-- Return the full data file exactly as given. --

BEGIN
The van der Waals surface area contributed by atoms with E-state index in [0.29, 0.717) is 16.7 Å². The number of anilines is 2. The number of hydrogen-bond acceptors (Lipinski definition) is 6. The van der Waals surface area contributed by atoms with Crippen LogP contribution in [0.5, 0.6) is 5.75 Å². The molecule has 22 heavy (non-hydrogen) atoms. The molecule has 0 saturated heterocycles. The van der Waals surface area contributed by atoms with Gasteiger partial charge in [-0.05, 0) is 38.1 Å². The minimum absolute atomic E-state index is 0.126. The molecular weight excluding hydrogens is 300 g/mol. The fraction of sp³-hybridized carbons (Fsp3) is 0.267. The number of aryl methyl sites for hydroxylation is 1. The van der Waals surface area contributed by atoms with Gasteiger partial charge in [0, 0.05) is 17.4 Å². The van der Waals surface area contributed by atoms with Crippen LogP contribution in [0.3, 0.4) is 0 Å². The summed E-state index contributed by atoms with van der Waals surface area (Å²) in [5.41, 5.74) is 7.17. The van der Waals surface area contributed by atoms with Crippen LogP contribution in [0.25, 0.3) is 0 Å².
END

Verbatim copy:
The van der Waals surface area contributed by atoms with E-state index in [0.29, 0.717) is 16.7 Å². The number of anilines is 2. The number of hydrogen-bond acceptors (Lipinski definition) is 6. The van der Waals surface area contributed by atoms with Crippen LogP contribution in [0.5, 0.6) is 5.75 Å². The molecule has 22 heavy (non-hydrogen) atoms. The molecule has 0 saturated heterocycles. The van der Waals surface area contributed by atoms with Gasteiger partial charge in [-0.05, 0) is 38.1 Å². The minimum absolute atomic E-state index is 0.126. The molecular weight excluding hydrogens is 300 g/mol. The fraction of sp³-hybridized carbons (Fsp3) is 0.267. The number of aryl methyl sites for hydroxylation is 1. The van der Waals surface area contributed by atoms with Gasteiger partial charge in [0, 0.05) is 17.4 Å². The van der Waals surface area contributed by atoms with Crippen LogP contribution in [0.3, 0.4) is 0 Å². The summed E-state index contributed by atoms with van der Waals surface area (Å²) in [5.41, 5.74) is 7.17. The van der Waals surface area contributed by atoms with Crippen LogP contribution in [0.25, 0.3) is 0 Å².